The Lord Jehovah reigns

Representative Text

1 The Lord Jehovah reigns,
his throne is built on high;
the garments he assumes
are light and majesty:
his glories shine with beams so bright
no mortal eye can bear the sight.

2 The thunders of his hand
keep the wide world in awe;
his wrath and justice stand
to guard his holy law;
and where his love resolves to bless
his truth confirms and seals his grace.

3 Through all his ancient works
amazing wisdom shines,
confounds the powers of hell
and breaks their cursed designs;
strong is his arm, and shall fulfil
his great decrees, his sovereign will.

4 And can this mighty King
of Glory condescend?
And will he write his name
My Father and my Friend?
I love his name, I love his word;
join, all my powers, and praise the Lord.

Source: Together in Song: Australian hymn book II #117

Author: Isaac Watts

Isaac Watts was the son of a schoolmaster, and was born in Southampton, July 17, 1674. He is said to have shown remarkable precocity in childhood, beginning the study of Latin, in his fourth year, and writing respectable verses at the age of seven. At the age of sixteen, he went to London to study in the Academy of the Rev. Thomas Rowe, an Independent minister. In 1698, he became assistant minister of the Independent Church, Berry St., London. In 1702, he became pastor. In 1712, he accepted an invitation to visit Sir Thomas Abney, at his residence of Abney Park, and at Sir Thomas' pressing request, made it his home for the remainder of his life. It was a residence most favourable for his health, and for the prosecution of his literary… Go to person page >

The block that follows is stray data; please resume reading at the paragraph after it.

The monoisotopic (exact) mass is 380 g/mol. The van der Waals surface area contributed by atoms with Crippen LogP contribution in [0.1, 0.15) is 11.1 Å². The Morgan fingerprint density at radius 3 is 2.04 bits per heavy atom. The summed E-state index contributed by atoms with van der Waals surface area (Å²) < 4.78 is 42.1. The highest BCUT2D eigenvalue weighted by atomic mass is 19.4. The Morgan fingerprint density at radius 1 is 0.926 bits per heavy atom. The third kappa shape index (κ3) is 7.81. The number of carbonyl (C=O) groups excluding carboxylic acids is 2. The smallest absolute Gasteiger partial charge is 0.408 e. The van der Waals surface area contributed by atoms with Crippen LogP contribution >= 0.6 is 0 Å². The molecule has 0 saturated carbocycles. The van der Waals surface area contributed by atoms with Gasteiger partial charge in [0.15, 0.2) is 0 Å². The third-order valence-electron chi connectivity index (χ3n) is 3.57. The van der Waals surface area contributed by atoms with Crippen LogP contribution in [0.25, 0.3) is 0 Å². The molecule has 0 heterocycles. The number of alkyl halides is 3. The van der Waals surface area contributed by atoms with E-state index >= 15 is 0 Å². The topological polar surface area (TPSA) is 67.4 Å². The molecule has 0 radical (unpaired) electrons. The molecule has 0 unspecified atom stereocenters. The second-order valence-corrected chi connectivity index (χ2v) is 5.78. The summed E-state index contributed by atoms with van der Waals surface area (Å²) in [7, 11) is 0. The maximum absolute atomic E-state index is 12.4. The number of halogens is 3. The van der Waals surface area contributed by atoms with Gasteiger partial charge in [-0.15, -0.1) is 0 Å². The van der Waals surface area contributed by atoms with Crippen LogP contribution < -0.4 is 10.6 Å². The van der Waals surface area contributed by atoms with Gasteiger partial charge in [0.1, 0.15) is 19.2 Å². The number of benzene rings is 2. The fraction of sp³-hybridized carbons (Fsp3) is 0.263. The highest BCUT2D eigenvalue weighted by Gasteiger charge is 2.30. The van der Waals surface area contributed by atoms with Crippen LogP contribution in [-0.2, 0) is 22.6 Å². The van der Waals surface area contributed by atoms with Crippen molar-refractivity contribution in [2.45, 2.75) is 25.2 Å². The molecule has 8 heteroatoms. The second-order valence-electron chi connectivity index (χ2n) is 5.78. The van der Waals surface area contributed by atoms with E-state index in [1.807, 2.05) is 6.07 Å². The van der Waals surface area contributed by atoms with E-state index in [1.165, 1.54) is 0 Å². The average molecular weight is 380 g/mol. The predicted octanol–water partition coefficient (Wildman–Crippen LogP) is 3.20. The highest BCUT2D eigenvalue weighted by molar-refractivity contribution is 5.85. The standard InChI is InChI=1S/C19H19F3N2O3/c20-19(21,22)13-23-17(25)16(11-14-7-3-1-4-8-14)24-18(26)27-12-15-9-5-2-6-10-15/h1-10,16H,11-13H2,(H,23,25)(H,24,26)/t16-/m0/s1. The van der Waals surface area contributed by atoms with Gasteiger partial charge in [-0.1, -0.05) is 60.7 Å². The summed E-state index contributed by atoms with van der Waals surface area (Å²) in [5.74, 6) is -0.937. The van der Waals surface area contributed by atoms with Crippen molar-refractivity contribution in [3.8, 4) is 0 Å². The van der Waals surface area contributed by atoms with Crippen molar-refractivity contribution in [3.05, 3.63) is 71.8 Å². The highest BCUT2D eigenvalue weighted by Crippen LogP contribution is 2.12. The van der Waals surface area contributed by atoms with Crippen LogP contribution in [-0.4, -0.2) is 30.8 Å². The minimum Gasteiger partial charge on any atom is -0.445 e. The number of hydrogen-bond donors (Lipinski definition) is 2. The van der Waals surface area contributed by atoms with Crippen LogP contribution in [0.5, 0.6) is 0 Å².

The Lord Jehovah reigns, His throne is built on high. I. Watts. [Ps. cxlviii.] Although given in his Hymns and Sacred Songs, 1709, Bk. ii., No. 169, as a version of Ps. 148, in 4 stanzas of 8 lines, it did not appear in his Psalms of David, 1719, nor in any subsequent edition of the same. It is in somewhat extensive use.

-- John Julian, Dictionary of Hymnology (1907)


The Lord Jehovah reigns, p. 1153, ii. This is not a version of Psalms 148, but an original hymn.

--John Julian, Dictionary of Hymnology, Appendix, Part II (1907)



Composed by John Darwall (b. Haughton, Staffordshire, England, 1731; d. Walsall, Staffordshire, England, 1789), DARWALL'S 148TH was first published as a setting for Psalm 148 in Aaron William's New Universal Psalmodist (1770) with only soprano and bass parts. The harmonization dates from the ninete…

Go to tune page >


ST. JOHN (13355)



The Cyber Hymnal #3838
  • Adobe Acrobat image (PDF)
  • Noteworthy Composer score (NWC)
  • XML score (XML)


Instances (1 - 5 of 5)

Great Songs of the Church (Revised) #105

Hymns and Psalms #59

Hymns of the Saints #25


The Cyber Hymnal #3838


Together in Song #117

Include 260 pre-1979 instances
Suggestions or corrections? Contact us


It looks like you are using an ad-blocker. Ad revenue helps keep us running. Please consider white-listing or subscribing to eliminate ads entirely and help support